A Finra proposal to increase supervision of brokers going through disciplinary proceedings is a step in the right direction to address problems related to rogue brokers, investor lawyers and advocates say.
The Financial Industry Regulatory Authority Inc. filed on April 3 with the Securities and Exchange Commission a rule proposal that would allow hearing officers to impose on firms stronger supervision requirements for brokers who are appealing a disciplinary matter to the National Adjudicatory Council.
In addition, the proposal would impose strengthened supervision of brokers who are appealing statutory disqualification and would require a BrokerCheck disclosure of firms designated as a “taping firm” that must tape the conversations of its registered representatives because of previous disciplinary problems.
The final prong of the rule would require firms to seek approval when wants to hire someone who has one or more “final criminal matters” or two or more other specified disciplinary events in the last five years. That also extends to promotions of existing employees into leadership roles.
In the proposal, Finra said it is trying to targetbrokers who have checkered disciplinary pasts earlier than it can through examinations or enforcement actions.
“FINRA is taking steps to strengthen its tools to respond to brokers with a significant history of misconduct and the firms that employ them,” the proposal states.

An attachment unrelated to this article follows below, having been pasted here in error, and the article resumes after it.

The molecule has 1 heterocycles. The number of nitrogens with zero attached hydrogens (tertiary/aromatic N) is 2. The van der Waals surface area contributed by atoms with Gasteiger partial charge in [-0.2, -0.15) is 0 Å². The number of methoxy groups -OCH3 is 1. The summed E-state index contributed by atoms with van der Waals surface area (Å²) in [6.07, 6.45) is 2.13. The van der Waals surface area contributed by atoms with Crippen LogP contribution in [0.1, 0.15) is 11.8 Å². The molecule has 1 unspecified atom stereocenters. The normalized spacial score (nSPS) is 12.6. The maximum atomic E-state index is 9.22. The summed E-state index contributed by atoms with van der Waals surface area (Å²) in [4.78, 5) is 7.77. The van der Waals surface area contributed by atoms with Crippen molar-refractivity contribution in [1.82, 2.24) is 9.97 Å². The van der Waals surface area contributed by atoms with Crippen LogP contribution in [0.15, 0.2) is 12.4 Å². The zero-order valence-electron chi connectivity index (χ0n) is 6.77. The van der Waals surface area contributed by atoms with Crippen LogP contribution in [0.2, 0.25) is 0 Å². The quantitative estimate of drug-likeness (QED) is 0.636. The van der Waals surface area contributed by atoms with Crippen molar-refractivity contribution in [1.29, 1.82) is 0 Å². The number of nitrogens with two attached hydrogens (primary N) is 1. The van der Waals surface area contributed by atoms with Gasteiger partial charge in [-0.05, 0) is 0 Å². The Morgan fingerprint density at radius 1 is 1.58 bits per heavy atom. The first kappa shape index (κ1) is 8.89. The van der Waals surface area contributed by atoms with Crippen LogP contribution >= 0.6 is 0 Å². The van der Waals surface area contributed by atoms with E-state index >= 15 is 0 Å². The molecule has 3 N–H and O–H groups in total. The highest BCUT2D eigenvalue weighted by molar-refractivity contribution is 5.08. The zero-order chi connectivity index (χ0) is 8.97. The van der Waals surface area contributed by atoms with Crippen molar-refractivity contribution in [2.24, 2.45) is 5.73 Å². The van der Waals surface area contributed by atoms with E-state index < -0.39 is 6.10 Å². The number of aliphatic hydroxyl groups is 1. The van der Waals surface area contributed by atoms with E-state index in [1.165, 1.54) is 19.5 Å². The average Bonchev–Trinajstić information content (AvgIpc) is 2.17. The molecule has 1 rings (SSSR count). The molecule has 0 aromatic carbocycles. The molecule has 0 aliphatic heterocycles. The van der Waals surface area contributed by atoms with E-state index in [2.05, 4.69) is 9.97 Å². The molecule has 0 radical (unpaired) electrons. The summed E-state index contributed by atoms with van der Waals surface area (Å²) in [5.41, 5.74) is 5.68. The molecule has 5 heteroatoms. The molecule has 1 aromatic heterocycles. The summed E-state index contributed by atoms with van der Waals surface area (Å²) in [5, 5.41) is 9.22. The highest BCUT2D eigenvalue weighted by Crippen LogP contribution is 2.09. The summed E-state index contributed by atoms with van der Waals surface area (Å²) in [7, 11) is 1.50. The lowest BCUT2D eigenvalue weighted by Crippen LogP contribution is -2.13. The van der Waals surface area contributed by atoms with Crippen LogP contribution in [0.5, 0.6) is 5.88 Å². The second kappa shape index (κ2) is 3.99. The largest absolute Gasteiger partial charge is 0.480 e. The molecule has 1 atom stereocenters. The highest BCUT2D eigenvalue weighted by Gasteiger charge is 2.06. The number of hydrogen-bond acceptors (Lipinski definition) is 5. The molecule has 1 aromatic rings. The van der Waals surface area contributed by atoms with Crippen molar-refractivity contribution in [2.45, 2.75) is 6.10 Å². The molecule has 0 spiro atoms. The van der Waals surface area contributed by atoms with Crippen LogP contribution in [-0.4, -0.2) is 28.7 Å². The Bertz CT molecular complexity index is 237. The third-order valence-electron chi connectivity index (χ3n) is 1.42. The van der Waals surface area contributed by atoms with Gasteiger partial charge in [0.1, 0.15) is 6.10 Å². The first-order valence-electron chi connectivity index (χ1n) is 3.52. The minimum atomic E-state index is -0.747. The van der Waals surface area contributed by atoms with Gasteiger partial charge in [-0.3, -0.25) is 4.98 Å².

Ben Edwards, an associate professor of law at the University of Nevada at Las Vegas, said the proposal addresses potential investor harm that can occur while disciplinary wheels turn.
“The real danger to investors is that an enormous amount of damage can be done while a proceeding is pending,” Edwards said. “It creates an incentive for firms not to hire these guys, even if they have a big book of business.”
Lisa Braganca, a securities attorney in Skokie, Ill., said the proposal is a “substantial step in the right direction” because it allows Finra to protect investors during what could be a lengthen disciplinary appeals process.
“Heightened supervision is something that should be used more often,” Braganca said.
Finra has been under pressure for years to crack down on recidivist brokers, sometimes known as rogue brokers, who have long disciplinary records.
The proposal it sent last week to the SEC was first floated in 2018. It is one of several steps it’s taken over the last few years to address the problem.
Another proposal Finra is poised to file with the SEC would impose increased capital requirements on firms that hire a high percentage of brokers with long disciplinary histories.
Ultimately, investors must be able to easily understand that a firm and brokers are being targeted as repeat offenders. Experts aren’t sure the Finra proposal would produce such illumination.
“It’s not clear it would be meaningful to investors doing their homework and trying to understand what’s going on,” said Laura Posner, a partner at Cohen Milstein. “In an ideal world, there would be something in BrokerCheck that would allow an investor to understand that some form of disciplinary proceeding is underway and that the broker is subject to higher supervision by the firm.”
BrokerCheck, the public database that contains profiles of registered representatives, should include explanations of terms such as “taping firm,” Edwards said.
“As Finra adds these disclosures, it’s important that they provide context about what these disclosures really mean,” he said.
The SEC must approve Finra rules. The agency could put the Firna proposal out for public comment.